At long last the ice in which India-Pakistan relations have been locked is beginning to melt. Pakistan has granted Most Favoured Nation (MFN) status to India's exports, bringing nearly 6,000 items onto the regular list of permissible imports. India is hastening to remove a host of non-tariff barriers to Pakistan's exports: a Joint India-Pakistan committee is even now pruning the forest of regulations enacted by 24 Indian standards organisations that had become India's answer to Pakistan's denial of MFN.
Pakistan began to buy petroleum products from India in March and is eyeing the purchase of 500 MW of power to feed its industries. Last month, 600 Pakistani businessmen visited a trade fair in Delhi to sell their products, and earlier this month India lifted its ban on Direct Foreign Investment from Pakistan. Sensing the birth of a new market, Indian steel tycoon Lakshmi Mittal announced the commissioning of an oil refinery at Bhatinda, not far from the Pakistan border. Indian investment to generate power from the Thar coalfields in collaboration with Pakistani and other enterprises could be the next step. In the past 64 years there had been only one visit by a Pakistani commerce minister to India and none by his Indian counterpart to Pakistan. Since last September, the two have met four times in seven months.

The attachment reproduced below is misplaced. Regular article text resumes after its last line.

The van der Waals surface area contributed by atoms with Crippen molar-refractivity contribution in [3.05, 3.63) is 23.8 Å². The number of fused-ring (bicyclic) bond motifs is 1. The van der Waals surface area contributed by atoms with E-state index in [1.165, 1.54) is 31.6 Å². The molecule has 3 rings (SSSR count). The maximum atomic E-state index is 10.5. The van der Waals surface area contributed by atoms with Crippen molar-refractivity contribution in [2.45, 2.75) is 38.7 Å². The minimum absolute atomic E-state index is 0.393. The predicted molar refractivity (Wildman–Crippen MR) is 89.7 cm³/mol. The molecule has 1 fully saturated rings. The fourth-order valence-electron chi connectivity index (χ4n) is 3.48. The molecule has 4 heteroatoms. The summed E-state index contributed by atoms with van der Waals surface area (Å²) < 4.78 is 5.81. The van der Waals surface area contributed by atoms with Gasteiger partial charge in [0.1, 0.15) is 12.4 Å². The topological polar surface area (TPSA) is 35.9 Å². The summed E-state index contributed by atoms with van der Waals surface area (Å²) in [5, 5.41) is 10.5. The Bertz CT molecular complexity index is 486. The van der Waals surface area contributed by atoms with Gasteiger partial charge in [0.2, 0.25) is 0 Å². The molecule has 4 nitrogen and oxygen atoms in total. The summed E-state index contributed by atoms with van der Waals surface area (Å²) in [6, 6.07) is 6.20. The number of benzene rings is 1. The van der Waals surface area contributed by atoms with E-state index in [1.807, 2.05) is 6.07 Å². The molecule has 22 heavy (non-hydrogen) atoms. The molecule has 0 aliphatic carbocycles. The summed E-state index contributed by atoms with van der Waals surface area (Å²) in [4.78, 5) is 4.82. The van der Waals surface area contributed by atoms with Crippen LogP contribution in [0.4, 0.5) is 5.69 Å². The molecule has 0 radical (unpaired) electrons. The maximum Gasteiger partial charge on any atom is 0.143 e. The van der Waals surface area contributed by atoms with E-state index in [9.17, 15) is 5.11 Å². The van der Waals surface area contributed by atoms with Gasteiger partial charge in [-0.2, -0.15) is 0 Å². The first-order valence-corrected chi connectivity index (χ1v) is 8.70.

The thaw is evident in our political relations as well. It was set off by Prime Minister Manmohan Singh's spur-of-the-moment invitation to President Zardari and Prime Minister Gilani to attend the India-Pakistan World Cup semi-final cricket match at Mohali. This year, when President Zardari invited himself to lunch with Dr. Singh while on his way to Ajmer, instead of being pelted with brickbats at home, he was showered with bouquets. Mian Nawaz Sharif, the head of the PML(N), not only applauded Mr. Zardari's initiative but supported what he termed the promotion of ties with India “in a positive way.”